All other BA requirements (e.g., upper-level requirement, Writing and Research) will remain unchanged.

How do you think the new degree requirements will better serve or prepare Bachelor of Arts students?

Foremost, students will have a lot of flexibility in how many credit hours they spend in each area of study. The Ways of Knowing breadth requirements are centered around choice: each student chooses for themselves which courses to take, which topics to study, and how breadth is integrated into their degree as a whole. Within this requirement, students have considerable control over course selection, ensuring that breadth requirements remain deeply relevant to their academic interests, life goals, and career aspirations.

Adapting the Arts breadth requirements helps us to continue to reflect on who we are as a diverse, dynamic, and impactful Faculty, one that is deeply committed to both our disciplinary perspectives and knowledge creation, and also to the complex and interdisciplinary opportunities and challenges of the 21st century.

“The Ways of Knowing breadth requirements are centered around choice: each student chooses for themselves which courses to take, which topics to study, and how breadth is integrated into their degree as a whole.”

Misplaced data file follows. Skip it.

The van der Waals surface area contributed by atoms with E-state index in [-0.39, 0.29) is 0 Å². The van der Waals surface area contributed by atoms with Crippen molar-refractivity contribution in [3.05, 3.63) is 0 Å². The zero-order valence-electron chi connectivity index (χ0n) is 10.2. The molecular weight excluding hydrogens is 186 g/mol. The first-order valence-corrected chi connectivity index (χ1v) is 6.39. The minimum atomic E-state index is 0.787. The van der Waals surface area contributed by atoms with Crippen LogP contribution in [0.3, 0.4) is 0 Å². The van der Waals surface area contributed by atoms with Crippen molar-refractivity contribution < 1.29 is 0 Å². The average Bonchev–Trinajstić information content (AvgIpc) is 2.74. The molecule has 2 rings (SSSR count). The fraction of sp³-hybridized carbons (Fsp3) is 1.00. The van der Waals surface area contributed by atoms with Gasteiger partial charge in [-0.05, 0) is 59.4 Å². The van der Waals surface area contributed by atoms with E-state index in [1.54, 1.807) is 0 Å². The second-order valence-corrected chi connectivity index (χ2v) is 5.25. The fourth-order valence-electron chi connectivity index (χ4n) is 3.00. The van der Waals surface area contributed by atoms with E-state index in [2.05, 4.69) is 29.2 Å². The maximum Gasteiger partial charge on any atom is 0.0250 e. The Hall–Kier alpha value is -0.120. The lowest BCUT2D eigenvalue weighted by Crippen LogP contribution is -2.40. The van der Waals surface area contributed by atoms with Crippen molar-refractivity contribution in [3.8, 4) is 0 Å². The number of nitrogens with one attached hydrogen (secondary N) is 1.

Associate Dean, Academic


Why do all Arts students have to complete three credits in the Place and Power component?

UBC’s Indigenous Strategic Plan (ISP, 2018) indicates that one of the most vital ways in which Faculties can advance reconciliation is “to directly address both systemic imbalances of power and assumptions about knowledge and agency that have structured research practices of the past.” We see the ISP, along with the Truth and Reconciliation Commission’s Calls to Action, as directives that can and should be taken up in departments and programs across the Faculty of Arts.

The Place and Power breadth requirement will provide students with the skills, resources, and aptitudes to think beyond inherited colonial thought processes as they resonate specifically in what is now known as British Columbia. It will provide students with the opportunity to learn more about where we are in a way that contributes to decolonial knowledge, while studying the tools of analysis that take up power and privilege. You can get a BA anywhere, but this requirement also asks students to reflect on what it means to study and live here, and to get a degree from the University of British Columbia.